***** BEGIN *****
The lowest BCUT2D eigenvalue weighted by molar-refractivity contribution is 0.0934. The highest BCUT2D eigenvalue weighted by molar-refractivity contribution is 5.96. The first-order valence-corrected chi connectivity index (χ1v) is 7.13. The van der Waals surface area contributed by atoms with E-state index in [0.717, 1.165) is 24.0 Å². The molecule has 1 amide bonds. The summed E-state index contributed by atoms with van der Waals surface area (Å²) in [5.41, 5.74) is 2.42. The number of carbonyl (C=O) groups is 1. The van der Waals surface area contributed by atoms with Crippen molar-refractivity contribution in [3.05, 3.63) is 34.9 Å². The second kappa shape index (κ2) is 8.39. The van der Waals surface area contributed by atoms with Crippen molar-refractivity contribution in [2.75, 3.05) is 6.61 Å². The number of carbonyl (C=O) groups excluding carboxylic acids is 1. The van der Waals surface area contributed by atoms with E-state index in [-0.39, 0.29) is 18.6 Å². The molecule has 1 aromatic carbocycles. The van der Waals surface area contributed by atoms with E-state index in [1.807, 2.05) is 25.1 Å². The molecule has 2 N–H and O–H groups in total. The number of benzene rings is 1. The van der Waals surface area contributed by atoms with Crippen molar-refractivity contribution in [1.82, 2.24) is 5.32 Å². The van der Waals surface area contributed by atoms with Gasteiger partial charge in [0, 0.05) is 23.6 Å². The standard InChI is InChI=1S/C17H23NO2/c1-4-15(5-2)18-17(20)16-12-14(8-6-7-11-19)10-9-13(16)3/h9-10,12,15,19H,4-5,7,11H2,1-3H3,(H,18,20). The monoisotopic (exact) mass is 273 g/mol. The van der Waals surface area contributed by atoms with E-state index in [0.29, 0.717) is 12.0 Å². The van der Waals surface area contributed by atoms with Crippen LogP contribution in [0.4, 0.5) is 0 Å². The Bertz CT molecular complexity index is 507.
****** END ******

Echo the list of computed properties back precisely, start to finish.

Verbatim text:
The lowest BCUT2D eigenvalue weighted by molar-refractivity contribution is 0.0934. The highest BCUT2D eigenvalue weighted by molar-refractivity contribution is 5.96. The first-order valence-corrected chi connectivity index (χ1v) is 7.13. The van der Waals surface area contributed by atoms with E-state index in [0.717, 1.165) is 24.0 Å². The molecule has 1 amide bonds. The summed E-state index contributed by atoms with van der Waals surface area (Å²) in [5.41, 5.74) is 2.42. The number of carbonyl (C=O) groups is 1. The van der Waals surface area contributed by atoms with Crippen molar-refractivity contribution in [3.05, 3.63) is 34.9 Å². The second kappa shape index (κ2) is 8.39. The van der Waals surface area contributed by atoms with Crippen molar-refractivity contribution in [2.75, 3.05) is 6.61 Å². The number of carbonyl (C=O) groups excluding carboxylic acids is 1. The van der Waals surface area contributed by atoms with E-state index in [-0.39, 0.29) is 18.6 Å². The molecule has 1 aromatic carbocycles. The van der Waals surface area contributed by atoms with E-state index in [1.807, 2.05) is 25.1 Å². The molecule has 2 N–H and O–H groups in total. The number of benzene rings is 1. The van der Waals surface area contributed by atoms with Crippen molar-refractivity contribution in [1.82, 2.24) is 5.32 Å². The van der Waals surface area contributed by atoms with Gasteiger partial charge in [0, 0.05) is 23.6 Å². The standard InChI is InChI=1S/C17H23NO2/c1-4-15(5-2)18-17(20)16-12-14(8-6-7-11-19)10-9-13(16)3/h9-10,12,15,19H,4-5,7,11H2,1-3H3,(H,18,20). The monoisotopic (exact) mass is 273 g/mol. The van der Waals surface area contributed by atoms with E-state index in [0.29, 0.717) is 12.0 Å². The van der Waals surface area contributed by atoms with Crippen LogP contribution in [0.4, 0.5) is 0 Å². The Bertz CT molecular complexity index is 507.